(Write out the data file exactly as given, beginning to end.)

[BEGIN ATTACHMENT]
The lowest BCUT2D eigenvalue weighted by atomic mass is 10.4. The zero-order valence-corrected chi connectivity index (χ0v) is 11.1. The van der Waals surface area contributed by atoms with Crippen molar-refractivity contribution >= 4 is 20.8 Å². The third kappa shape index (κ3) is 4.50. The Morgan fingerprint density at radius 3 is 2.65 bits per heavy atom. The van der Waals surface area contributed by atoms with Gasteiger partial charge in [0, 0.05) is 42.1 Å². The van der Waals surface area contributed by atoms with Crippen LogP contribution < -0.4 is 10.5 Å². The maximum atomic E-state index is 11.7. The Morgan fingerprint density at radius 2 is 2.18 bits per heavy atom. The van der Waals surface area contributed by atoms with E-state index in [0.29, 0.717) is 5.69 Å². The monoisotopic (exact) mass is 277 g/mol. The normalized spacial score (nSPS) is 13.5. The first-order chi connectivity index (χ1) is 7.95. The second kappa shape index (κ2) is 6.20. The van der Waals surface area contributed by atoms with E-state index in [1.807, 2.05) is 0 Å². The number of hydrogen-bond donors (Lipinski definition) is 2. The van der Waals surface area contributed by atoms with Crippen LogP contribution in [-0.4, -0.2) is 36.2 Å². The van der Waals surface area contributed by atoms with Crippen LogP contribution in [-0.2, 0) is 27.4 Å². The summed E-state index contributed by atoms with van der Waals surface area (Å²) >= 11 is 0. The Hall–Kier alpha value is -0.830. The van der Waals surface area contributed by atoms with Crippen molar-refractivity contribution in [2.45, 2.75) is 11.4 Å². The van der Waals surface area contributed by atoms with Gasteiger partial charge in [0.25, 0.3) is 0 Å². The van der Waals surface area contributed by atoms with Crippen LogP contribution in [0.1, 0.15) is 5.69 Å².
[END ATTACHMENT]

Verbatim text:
The lowest BCUT2D eigenvalue weighted by atomic mass is 10.4. The zero-order valence-corrected chi connectivity index (χ0v) is 11.1. The van der Waals surface area contributed by atoms with Crippen molar-refractivity contribution >= 4 is 20.8 Å². The third kappa shape index (κ3) is 4.50. The Morgan fingerprint density at radius 3 is 2.65 bits per heavy atom. The van der Waals surface area contributed by atoms with Gasteiger partial charge in [0, 0.05) is 42.1 Å². The van der Waals surface area contributed by atoms with Crippen LogP contribution < -0.4 is 10.5 Å². The maximum atomic E-state index is 11.7. The Morgan fingerprint density at radius 2 is 2.18 bits per heavy atom. The van der Waals surface area contributed by atoms with E-state index in [0.29, 0.717) is 5.69 Å². The monoisotopic (exact) mass is 277 g/mol. The normalized spacial score (nSPS) is 13.5. The first-order chi connectivity index (χ1) is 7.95. The second kappa shape index (κ2) is 6.20. The van der Waals surface area contributed by atoms with E-state index in [1.807, 2.05) is 0 Å². The number of hydrogen-bond donors (Lipinski definition) is 2. The van der Waals surface area contributed by atoms with Crippen LogP contribution in [-0.4, -0.2) is 36.2 Å². The van der Waals surface area contributed by atoms with Crippen LogP contribution in [-0.2, 0) is 27.4 Å². The summed E-state index contributed by atoms with van der Waals surface area (Å²) >= 11 is 0. The Hall–Kier alpha value is -0.830. The van der Waals surface area contributed by atoms with Crippen molar-refractivity contribution in [2.45, 2.75) is 11.4 Å². The van der Waals surface area contributed by atoms with Gasteiger partial charge in [0.25, 0.3) is 0 Å². The van der Waals surface area contributed by atoms with Crippen LogP contribution in [0.1, 0.15) is 5.69 Å².